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SportScheck is fit for the future.
Several orders with few items, same-day delivery and many returns: E-commerce has its own laws. And they are different than those for stationary trade. In stationary trade, the focus is on fulfilling the requirements of the individual stores and processing orders on a larger scale. Managing online, branch and returns logistics under one roof is a huge challenge. This is also the case at the sporting goods dealer, SportScheck. The company is placing more of a focus on multi-channels sales and thus decided to completely restructure its logistics and IT landscape. The logistics service provider Fiege was awarded the contract. In order to maintain the necessary flexibility in the order processing despite the complex structures, Fiege has chosen the warehouse management system LFS from Ehrhardt + Partner (E+P). In conjunction with a sophisticated sorting system with a bag sorting system and integrated dynamic buffer, consisting of approx. 40,000 bags, it ensures fast processing and is an optimum interface between shipping and returns logistics and thus completely fulfills the requirements of the multi-channel company.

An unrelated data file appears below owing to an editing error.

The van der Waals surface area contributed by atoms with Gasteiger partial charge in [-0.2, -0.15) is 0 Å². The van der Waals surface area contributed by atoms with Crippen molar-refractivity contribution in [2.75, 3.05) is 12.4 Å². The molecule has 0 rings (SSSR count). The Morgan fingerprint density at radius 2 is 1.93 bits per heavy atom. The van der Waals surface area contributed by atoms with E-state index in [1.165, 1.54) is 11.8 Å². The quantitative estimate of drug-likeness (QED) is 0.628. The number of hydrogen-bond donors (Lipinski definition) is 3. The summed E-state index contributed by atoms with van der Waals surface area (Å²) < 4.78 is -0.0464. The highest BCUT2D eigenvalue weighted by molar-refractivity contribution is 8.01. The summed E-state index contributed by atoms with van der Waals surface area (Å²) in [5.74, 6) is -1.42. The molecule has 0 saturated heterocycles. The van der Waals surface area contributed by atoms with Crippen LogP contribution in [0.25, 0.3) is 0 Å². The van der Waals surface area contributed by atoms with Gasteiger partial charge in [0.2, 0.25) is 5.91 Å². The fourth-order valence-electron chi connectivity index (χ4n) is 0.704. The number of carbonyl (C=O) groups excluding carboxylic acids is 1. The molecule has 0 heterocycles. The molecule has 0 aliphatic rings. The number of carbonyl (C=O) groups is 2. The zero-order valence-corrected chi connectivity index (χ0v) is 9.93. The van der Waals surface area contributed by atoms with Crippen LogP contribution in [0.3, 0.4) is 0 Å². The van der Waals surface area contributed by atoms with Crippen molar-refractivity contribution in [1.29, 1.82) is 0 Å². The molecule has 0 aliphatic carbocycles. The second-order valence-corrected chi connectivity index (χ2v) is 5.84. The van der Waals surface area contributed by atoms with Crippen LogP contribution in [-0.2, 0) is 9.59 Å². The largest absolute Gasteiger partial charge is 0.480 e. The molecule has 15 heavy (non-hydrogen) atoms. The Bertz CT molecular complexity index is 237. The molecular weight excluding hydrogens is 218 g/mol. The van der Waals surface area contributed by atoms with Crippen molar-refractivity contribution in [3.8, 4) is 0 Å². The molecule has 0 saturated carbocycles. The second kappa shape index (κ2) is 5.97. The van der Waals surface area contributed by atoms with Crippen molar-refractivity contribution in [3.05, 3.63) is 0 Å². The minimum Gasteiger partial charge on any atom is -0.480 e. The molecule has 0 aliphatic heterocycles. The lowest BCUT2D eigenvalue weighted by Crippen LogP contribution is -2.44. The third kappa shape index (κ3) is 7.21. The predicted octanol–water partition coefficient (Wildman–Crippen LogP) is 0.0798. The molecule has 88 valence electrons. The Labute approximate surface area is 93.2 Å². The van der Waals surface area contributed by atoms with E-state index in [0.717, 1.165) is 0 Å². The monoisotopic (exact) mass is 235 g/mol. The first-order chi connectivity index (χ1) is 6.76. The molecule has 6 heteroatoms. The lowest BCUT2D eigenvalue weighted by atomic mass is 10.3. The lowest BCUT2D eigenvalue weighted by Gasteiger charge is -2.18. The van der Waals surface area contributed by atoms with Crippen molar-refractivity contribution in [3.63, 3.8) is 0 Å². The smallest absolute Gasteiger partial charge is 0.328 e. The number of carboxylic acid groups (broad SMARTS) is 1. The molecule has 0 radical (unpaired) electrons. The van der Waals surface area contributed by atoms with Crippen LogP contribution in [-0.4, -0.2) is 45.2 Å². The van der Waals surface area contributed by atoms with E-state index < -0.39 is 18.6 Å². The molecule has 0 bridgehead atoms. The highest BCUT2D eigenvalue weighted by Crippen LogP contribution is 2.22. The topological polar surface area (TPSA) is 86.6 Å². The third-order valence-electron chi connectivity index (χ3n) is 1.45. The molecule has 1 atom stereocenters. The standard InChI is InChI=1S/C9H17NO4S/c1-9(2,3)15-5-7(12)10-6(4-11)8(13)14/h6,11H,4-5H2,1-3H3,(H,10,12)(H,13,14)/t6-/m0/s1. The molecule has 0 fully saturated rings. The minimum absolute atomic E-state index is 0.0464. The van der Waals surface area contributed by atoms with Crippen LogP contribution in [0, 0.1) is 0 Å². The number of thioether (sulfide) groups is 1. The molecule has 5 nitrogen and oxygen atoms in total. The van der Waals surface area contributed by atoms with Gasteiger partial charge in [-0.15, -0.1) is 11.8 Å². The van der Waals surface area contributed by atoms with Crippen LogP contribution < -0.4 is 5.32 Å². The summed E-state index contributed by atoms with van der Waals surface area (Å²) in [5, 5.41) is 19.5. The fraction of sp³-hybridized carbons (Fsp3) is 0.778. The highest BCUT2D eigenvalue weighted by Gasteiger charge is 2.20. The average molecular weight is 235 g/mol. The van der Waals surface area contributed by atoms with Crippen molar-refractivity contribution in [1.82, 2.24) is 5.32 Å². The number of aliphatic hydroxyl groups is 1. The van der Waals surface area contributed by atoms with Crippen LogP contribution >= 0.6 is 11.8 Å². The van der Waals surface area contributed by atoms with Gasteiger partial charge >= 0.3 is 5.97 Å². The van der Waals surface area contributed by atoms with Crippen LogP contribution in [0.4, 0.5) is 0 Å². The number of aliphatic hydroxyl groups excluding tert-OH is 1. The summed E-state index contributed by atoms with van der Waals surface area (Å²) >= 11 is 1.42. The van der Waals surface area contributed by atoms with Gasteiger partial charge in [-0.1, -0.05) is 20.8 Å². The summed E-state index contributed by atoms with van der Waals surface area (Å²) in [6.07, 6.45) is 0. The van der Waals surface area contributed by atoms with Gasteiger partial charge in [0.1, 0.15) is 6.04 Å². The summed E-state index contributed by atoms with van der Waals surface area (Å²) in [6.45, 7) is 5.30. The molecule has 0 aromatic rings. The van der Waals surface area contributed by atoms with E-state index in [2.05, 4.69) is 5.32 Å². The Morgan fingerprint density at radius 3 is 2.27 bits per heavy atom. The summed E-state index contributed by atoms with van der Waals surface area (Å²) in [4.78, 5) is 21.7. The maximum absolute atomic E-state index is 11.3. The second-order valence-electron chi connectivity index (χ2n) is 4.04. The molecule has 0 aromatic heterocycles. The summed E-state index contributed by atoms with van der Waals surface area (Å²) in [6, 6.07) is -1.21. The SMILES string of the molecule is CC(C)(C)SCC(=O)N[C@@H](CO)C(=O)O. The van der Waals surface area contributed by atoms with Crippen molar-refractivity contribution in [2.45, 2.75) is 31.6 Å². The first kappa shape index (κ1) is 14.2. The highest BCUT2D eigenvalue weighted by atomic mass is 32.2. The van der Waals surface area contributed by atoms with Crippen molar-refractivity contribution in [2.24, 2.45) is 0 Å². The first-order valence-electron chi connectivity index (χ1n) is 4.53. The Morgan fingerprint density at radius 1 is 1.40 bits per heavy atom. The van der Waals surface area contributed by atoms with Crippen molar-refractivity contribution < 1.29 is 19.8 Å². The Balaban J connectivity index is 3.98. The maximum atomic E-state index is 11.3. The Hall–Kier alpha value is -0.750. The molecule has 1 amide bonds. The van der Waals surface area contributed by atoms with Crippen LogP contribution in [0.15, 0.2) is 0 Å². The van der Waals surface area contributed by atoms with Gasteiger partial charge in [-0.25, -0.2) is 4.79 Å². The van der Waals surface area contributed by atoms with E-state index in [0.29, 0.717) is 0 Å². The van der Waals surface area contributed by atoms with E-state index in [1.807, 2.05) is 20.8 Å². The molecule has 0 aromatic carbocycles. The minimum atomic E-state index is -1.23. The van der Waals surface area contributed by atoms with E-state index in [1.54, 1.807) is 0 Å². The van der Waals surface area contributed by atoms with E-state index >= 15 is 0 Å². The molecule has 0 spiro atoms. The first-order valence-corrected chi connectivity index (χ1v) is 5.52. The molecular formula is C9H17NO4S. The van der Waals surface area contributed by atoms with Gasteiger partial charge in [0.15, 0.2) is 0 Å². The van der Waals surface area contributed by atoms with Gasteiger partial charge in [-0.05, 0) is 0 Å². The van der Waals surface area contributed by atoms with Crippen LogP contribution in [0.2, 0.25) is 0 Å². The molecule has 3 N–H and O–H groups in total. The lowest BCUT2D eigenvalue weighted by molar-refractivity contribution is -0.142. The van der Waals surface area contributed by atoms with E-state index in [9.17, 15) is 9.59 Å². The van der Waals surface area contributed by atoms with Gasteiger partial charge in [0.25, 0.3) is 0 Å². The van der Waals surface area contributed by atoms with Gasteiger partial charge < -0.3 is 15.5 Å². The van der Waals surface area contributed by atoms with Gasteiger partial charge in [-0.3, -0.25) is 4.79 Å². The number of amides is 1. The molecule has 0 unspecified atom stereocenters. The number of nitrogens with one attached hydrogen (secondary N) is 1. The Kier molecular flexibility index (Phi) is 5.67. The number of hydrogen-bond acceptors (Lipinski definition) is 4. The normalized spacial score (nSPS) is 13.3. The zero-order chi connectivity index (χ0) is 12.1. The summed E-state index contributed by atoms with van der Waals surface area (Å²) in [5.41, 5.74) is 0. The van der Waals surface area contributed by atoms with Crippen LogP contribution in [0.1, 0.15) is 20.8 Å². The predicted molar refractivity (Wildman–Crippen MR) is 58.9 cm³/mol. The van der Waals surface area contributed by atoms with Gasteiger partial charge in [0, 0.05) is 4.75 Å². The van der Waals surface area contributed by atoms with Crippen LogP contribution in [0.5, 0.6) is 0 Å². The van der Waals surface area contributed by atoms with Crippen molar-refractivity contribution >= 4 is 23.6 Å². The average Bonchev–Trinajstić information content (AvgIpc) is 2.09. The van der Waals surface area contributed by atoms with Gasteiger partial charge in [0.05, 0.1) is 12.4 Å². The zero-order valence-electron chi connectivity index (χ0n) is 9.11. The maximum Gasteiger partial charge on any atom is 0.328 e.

More than 3 million parts with 140,000 variants on a logistics area of 80,000 m²: "The dimensions are gigantic," comments Oliver Schlüter, Project Manager at Fiege Germany in reference to the project at the Apfelstädt (near Erfurt) location. The new logistics system was implemented in a total of six halls, each with a floor area of 6,500 m². In 2012, the multi-channel merchant, SportScheck, which belonged to the Otto Group, began searching for a suitable partner to assume the entire warehouse logistics. The contract was awarded to the logistics service provider Fiege which handles the item processing, picking, shipping, returns and branch deliveries for Germany as well as the end customer deliveries in the DACH region. The central warehouse was therefore moved from Burgkunstadt in Upper Franconia to Apfelstädt near Erfurt. SportScheck also left the decision regarding which IT system and which suppliers would be involved up to Fiege. "Many joint projects and the many years of successful cooperation have convinced us to trust in the E+P warehouse management system as well," says Marco Balz, IT Project Manager at Fiege. "We thus not only maintain the standards within our group, we also have a solution that fulfills the requirements of multi-channel sales and the complex processes with the necessary flexibility for this business."